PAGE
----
Managing bites and stings this Summer
January 7, 2024
By Dr Jeffrey Hall.
The management of stings and bites has changed with improved understanding of how toxins work and are delivered to our bodies.
Tick bites are a particular problem for families living close to the Escarpment bushland. Avoid tick bites by wearing long sleeved shirts tucked into long jeans and a broad-brimmed hat. Use insect repellent (ideally one containing DEET) before gardening or bushwalking. Check for ticks on return. If you find a tick, avoid scratching or pulling at it as irritation causes the tick to increase the amount of toxin they inject into your skin.
The best way to kill a tick is using a freeze spray containing ether available at pharmacies or your GP can use a liquid nitrogen spray. Otherwise, try killing the tick with a permethrin cream (Lyclear). Do not put kerosene or methylated spirits on ticks as this may increase the toxin they inject.
Reactions to tick bites can vary. Some people get a slight redness and itching, others have significant tenderness and swelling. Manage with cold-packs and non-sedating antihistamines. Some people develop severe allergies which need emergency treatment with adrenalin. See your doctor if you have concerns or if you’re worried about developing Mammalian Meat Allergy which is an unusual consequence of tick bites.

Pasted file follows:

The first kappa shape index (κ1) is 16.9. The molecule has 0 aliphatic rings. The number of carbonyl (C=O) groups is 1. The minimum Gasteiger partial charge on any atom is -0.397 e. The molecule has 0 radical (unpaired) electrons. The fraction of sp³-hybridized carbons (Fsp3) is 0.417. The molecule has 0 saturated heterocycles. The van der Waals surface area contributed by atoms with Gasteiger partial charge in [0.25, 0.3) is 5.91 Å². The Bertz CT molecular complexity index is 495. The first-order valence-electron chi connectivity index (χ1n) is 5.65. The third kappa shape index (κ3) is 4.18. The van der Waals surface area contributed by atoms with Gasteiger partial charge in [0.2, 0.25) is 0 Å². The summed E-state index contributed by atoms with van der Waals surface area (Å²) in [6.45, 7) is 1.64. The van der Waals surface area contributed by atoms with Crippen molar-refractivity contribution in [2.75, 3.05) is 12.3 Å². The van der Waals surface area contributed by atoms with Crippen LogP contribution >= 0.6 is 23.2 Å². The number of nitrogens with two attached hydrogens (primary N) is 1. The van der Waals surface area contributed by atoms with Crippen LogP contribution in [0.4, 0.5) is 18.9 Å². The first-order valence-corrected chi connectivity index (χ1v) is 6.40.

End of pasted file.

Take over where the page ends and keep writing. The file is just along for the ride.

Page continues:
Photograph of a Tick by John Tann from Sydney, Australia, via Wikimedia Commons
Bee stings can happen any time of year but are more common in later summer as worker bees are more active. Reactions to bee stings can vary from a painful local swelling to life threatening anaphylaxis requiring emergency adrenaline.
Remove the sting as soon as possible. Slide the sting sideways using a credit card, fingernail or carefully angled knife blade. Apply a cold-pack, take a non-sedating antihistamine for the inflammation and paracetamol for the pain. If you are worried about a more severe reaction, see your GP to develop an emergency response management plan.
Photograph of a European Honey Bee (Apis mellifera) thanks to natureloverslog.com.
Bluebottles are common on the east coast of Australia in summer, particularly on beaches with a north-easterly exposure. Strong north-easterly winds blow the bluebottles close to the shore. Stings are very painful and while there have been no deaths attributed to bluebottle stings, some individuals have more severe reactions with abdominal pain and nausea.
Management includes removing the sting (if still wrapped around the skin) using tweezers or a stick, fingernails, or the thicker part of the skin on your fingertips. Initially wash the sting site with salt water (fresh water is thought to increase the toxins discharged into the skin). Then apply hot water – as hot as possible but always check the temperature to prevent burns. Do not rub or scratch the site and do not apply vinegar as this can increase the toxin discharge.